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The Silent Woman: Sylvia Plath and Ted Hughes Study Guide & Plot Summary

This Study Guide consists of approximately 38 pages of chapter summaries, quotes, character analysis, themes, and more - everything you need to sharpen your knowledge of The Silent Woman.
This section contains 609 words
(approx. 3 pages at 300 words per page)
Purchase our The Silent Woman: Sylvia Plath and Ted Hughes Study Guide

The Silent Woman: Sylvia Plath and Ted Hughes Summary & Study Guide Description

The Silent Woman: Sylvia Plath and Ted Hughes Summary & Study Guide includes comprehensive information and analysis to help you understand the book. This study guide contains the following sections:

This detailed literature summary also contains Topics for Discussion and a Free Quiz on The Silent Woman: Sylvia Plath and Ted Hughes by Janet Malcolm.

Plot Summary

The Silent Woman by Janet Malcolm is essentially a review of the biographies that have been written about poet Sylvia Plath. Sylvia's short life and career ended prematurely when the thirty-year-old writer took her own life. Since that tragedy, at least five major biographies have been written as well as several other memoirs of note written by people who knew her on a personal level. When the biographers ventured into Sylvia Plath territory, they were met by Olwyn Hughes, older sister of Ted Hughes, who was married to Sylvia. Olwyn was the literary agent over the works of Plath and it was she who writers would have to contact for permission to include full versions of Sylvia's poetry and other works in their manuscripts. Buy Olwyn played a much bigger role than that. She became the protector of her younger brother Ted and she came at the writers like a pit-bull with fangs bared.

When Sylvia committed suicide, she and Ted had been separated for several months. He had been involved in an adulterous affair with another woman which ultimately destroyed the marriage. But there were many first-hand accounts and anecdotes that indicated that Sylvia was suffering from chronic depression and perhaps even more serious mental and emotional conditions. Dating back to her youth, some who knew Sylvia accused her mother of failing to address her mental problems; in fact, she served to enable them. Some critics believed that Sylvia's unstable mental condition was as much to blame for her suicide as was her husband's infidelity.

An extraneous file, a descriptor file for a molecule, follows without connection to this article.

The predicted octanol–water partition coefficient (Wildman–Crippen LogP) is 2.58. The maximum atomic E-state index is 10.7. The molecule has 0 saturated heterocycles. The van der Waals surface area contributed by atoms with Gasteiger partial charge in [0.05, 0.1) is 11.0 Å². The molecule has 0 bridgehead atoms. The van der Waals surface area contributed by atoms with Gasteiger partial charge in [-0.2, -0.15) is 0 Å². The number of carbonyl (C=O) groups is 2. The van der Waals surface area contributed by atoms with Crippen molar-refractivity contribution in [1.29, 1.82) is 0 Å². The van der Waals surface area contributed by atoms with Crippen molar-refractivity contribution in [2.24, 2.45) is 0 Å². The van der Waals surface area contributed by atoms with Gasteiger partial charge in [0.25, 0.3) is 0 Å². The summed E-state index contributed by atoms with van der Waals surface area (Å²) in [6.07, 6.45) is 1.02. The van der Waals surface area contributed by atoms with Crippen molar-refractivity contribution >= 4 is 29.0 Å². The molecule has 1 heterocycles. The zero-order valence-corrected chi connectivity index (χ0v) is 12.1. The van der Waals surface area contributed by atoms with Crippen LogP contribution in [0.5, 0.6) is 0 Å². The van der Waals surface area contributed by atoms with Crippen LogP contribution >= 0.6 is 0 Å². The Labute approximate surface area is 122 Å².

After Sylvia died, Ted Hughes was given the majority of the blame for Sylvia's untimely death. Almost from the moment she died, Ted's actions were scrutinized and criticized by those who felt his abandonment of Sylvia was what pushed her over the edge. The majority of the biographies and memoirs placed this blame squarely on his shoulders, disregarding much of the evidence that Sylvia was difficult to live with and impossible to please. When he published "The Journals" by Sylvia posthumously, he introduced her works by indicating that he had omitted some of her writing, destroyed others and lost still others. Ted was accused of everything from cashing in on his dead wife to repressing her artistry. But Hughes mainly stayed in the background and allowed his ferocious sister to deal with the "libber" writers—as she referred to women who felt a man [Ted] was repressing a woman [Sylvia]—and others that they felt were libelous and mean-spirited.

Malcolm focuses much of her attention to Bitter Fame, which was written by Anne Stevenson. Stevenson is the only writer to work on her book in conjunction with Olwyn and, not surprisingly, the only book that places some of the blame for Sylvia's tragedy on Sylvia herself. By the time the book was completed—which took four long years—Stevenson felt that the work wasn't hers and felt reluctant to have it published. She suggested that Olwyn Hughes be given credit for co-writing the book, but the publisher refused. Olwyn got her way—the book was the only book that Ted and Olwyn thought credible, although there were still portions that they disliked.

By interviewing the writers of the biographies and memoirs, Malcolm has provided an interesting backdrop to the work of a biographer, a thankless job that often pleases no one. As she said, a writer of fiction is never taken over the coals for his plot or characters, but most everyone doubts some aspect of non-fiction writing. By digging into the various biographies of Sylvia Plath, Malcolm provides insight into the life and career of a mysterious figure whose real life will forever remain an enigma.

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This section contains 609 words
(approx. 3 pages at 300 words per page)
Purchase our The Silent Woman: Sylvia Plath and Ted Hughes Study Guide
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The Silent Woman: Sylvia Plath and Ted Hughes from BookRags and Gale's For Students Series. ©2005-2006 Thomson Gale, a part of the Thomson Corporation. All rights reserved.
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